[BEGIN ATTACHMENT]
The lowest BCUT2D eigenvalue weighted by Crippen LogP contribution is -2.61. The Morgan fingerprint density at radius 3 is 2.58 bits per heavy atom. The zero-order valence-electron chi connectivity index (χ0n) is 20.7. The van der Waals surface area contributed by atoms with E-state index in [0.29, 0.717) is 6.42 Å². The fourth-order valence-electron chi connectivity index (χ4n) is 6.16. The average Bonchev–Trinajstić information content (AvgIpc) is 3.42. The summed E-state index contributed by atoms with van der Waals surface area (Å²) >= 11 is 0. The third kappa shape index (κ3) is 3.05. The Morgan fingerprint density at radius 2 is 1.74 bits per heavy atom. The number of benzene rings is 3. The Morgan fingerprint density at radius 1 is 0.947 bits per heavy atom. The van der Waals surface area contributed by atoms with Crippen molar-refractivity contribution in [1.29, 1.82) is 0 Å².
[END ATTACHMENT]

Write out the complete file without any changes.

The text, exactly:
The lowest BCUT2D eigenvalue weighted by Crippen LogP contribution is -2.61. The Morgan fingerprint density at radius 3 is 2.58 bits per heavy atom. The zero-order valence-electron chi connectivity index (χ0n) is 20.7. The van der Waals surface area contributed by atoms with E-state index in [0.29, 0.717) is 6.42 Å². The fourth-order valence-electron chi connectivity index (χ4n) is 6.16. The average Bonchev–Trinajstić information content (AvgIpc) is 3.42. The summed E-state index contributed by atoms with van der Waals surface area (Å²) >= 11 is 0. The third kappa shape index (κ3) is 3.05. The Morgan fingerprint density at radius 2 is 1.74 bits per heavy atom. The number of benzene rings is 3. The Morgan fingerprint density at radius 1 is 0.947 bits per heavy atom. The van der Waals surface area contributed by atoms with Crippen molar-refractivity contribution in [1.29, 1.82) is 0 Å².